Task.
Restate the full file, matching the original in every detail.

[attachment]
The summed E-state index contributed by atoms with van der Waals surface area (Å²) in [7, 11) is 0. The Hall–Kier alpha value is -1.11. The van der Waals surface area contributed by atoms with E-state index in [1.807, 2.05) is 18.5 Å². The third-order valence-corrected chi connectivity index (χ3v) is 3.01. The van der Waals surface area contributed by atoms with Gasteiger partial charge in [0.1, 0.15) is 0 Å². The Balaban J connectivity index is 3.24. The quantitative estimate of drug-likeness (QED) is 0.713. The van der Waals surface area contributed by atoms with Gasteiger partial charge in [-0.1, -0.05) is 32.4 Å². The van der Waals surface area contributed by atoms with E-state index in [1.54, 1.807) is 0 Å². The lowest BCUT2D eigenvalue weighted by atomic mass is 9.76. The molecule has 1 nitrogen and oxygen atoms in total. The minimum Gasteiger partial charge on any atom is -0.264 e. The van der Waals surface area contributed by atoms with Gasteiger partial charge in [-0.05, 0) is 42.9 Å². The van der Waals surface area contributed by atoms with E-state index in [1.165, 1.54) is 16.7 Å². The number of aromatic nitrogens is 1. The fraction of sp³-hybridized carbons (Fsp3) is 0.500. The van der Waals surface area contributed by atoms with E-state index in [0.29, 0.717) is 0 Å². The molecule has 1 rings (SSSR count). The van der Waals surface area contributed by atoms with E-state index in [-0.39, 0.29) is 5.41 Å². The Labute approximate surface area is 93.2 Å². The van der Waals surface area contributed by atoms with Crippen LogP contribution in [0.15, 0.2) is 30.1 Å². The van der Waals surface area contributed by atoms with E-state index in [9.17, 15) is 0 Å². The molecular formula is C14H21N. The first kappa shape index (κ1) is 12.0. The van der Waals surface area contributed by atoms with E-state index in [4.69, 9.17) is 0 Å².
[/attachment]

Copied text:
The summed E-state index contributed by atoms with van der Waals surface area (Å²) in [7, 11) is 0. The Hall–Kier alpha value is -1.11. The van der Waals surface area contributed by atoms with E-state index in [1.807, 2.05) is 18.5 Å². The third-order valence-corrected chi connectivity index (χ3v) is 3.01. The van der Waals surface area contributed by atoms with Gasteiger partial charge in [0.1, 0.15) is 0 Å². The Balaban J connectivity index is 3.24. The quantitative estimate of drug-likeness (QED) is 0.713. The van der Waals surface area contributed by atoms with Gasteiger partial charge in [-0.1, -0.05) is 32.4 Å². The van der Waals surface area contributed by atoms with E-state index in [1.54, 1.807) is 0 Å². The lowest BCUT2D eigenvalue weighted by atomic mass is 9.76. The molecule has 1 nitrogen and oxygen atoms in total. The minimum Gasteiger partial charge on any atom is -0.264 e. The van der Waals surface area contributed by atoms with Gasteiger partial charge in [-0.05, 0) is 42.9 Å². The van der Waals surface area contributed by atoms with E-state index in [1.165, 1.54) is 16.7 Å². The number of aromatic nitrogens is 1. The fraction of sp³-hybridized carbons (Fsp3) is 0.500. The van der Waals surface area contributed by atoms with E-state index in [0.29, 0.717) is 0 Å². The molecule has 1 rings (SSSR count). The van der Waals surface area contributed by atoms with E-state index in [-0.39, 0.29) is 5.41 Å². The Labute approximate surface area is 93.2 Å². The van der Waals surface area contributed by atoms with Crippen LogP contribution in [0.15, 0.2) is 30.1 Å². The van der Waals surface area contributed by atoms with E-state index in [9.17, 15) is 0 Å². The molecular formula is C14H21N. The first kappa shape index (κ1) is 12.0. The van der Waals surface area contributed by atoms with E-state index in [4.69, 9.17) is 0 Å².